The two standard measures for lending secured on commercial real estate are interest cover (does the rental income cover interest costs and then some?) and LTV – loan to value (is the amount of the outstanding principal less than a certain percentage of the property’s value?). In the wake of the financial crisis, such lending has fallen dramatically and, perhaps more keenly than before, lenders are keeping a close watch on whether these financial tests are being met.
In previous years, an LTV breach may have been ignored particularly if the borrower could demonstrate that income was sufficient to service the interest payments on the loan. However, in the current market, with new capital requirements and liquidity standards, a breach is far more likely to result in a default being declared and early repayment demanded.
Read the agreement
The LTV test has to be specified in the loan agreement – there is no ‘deemed’ test.
Common wording is usually to the effect that the borrower must ensure that, at any given time, the amount of the outstanding loan at that time does not exceed a specified percentage (usually 70% or less) of the property’s value at that time.
Value for these purposes is often taken to be the market value as shown by the most recent valuation of the property (usually undertaken by a named valuer/surveyor or one approved by the lender), with market value being determined on the basis of the RICS Statements of Asset Valuation Practice (commonly referred to as the Red Book).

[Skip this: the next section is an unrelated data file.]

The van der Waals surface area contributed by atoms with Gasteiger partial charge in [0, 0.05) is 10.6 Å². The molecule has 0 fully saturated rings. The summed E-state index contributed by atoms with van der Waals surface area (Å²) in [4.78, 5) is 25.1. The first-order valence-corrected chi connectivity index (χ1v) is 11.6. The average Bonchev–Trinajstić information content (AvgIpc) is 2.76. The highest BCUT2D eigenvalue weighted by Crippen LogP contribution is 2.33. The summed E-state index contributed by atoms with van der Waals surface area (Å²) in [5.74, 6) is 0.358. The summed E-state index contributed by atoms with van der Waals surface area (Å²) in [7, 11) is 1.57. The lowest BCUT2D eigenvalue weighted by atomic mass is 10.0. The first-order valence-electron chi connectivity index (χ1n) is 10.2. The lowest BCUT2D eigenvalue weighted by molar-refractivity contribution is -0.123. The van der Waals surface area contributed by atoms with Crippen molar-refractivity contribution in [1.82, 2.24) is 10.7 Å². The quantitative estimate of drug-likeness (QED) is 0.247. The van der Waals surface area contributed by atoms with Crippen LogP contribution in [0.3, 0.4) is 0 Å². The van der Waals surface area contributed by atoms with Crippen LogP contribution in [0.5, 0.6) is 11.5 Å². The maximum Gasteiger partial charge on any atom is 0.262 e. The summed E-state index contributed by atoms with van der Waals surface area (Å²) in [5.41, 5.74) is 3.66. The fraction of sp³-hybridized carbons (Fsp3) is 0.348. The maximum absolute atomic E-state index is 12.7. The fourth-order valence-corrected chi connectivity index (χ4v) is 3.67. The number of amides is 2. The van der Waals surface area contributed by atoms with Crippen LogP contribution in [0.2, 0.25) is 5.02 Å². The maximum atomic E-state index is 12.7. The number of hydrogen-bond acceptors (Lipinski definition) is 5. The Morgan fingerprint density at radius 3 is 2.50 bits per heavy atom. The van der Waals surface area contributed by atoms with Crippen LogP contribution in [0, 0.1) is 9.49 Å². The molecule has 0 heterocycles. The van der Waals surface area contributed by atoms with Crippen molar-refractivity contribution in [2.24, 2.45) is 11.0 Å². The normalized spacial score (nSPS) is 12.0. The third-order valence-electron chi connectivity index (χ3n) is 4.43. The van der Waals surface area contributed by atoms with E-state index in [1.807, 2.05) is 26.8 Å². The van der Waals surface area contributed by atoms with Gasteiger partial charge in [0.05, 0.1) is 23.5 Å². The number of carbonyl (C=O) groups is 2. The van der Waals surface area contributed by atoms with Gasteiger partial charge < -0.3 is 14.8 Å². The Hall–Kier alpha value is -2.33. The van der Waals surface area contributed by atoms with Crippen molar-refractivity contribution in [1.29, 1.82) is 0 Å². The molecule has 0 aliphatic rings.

So, on its face, an easy and comprehensible mechanism – you get the valuation, check the account for the outstanding loan, do the maths and the test is either met or it’s not. If it is not, the lender may wish to say a default has occurred and exercise its rights; but has the test in fact not been met?
…and read it in detail
A valuation and the state of the loan account may on their face show a breach of the LTV test, but has there been compliance with the loan agreement’s requirements? For example:
- has a formal valuation actually been produced or just a schedule of values?
- is the valuer the one specified in the loan agreement?
- does the valuation actually comply with Red Book requirements?
- the ‘most recent’ valuation may be some months old; with the recent recovery in some property values and looking at comparable properties, a borrower might plausibly argue that the default is not “continuing” (which is usually a requirement for a lender to be able to require early repayment and enforce its security).
As so often, the devil can be in the detail.
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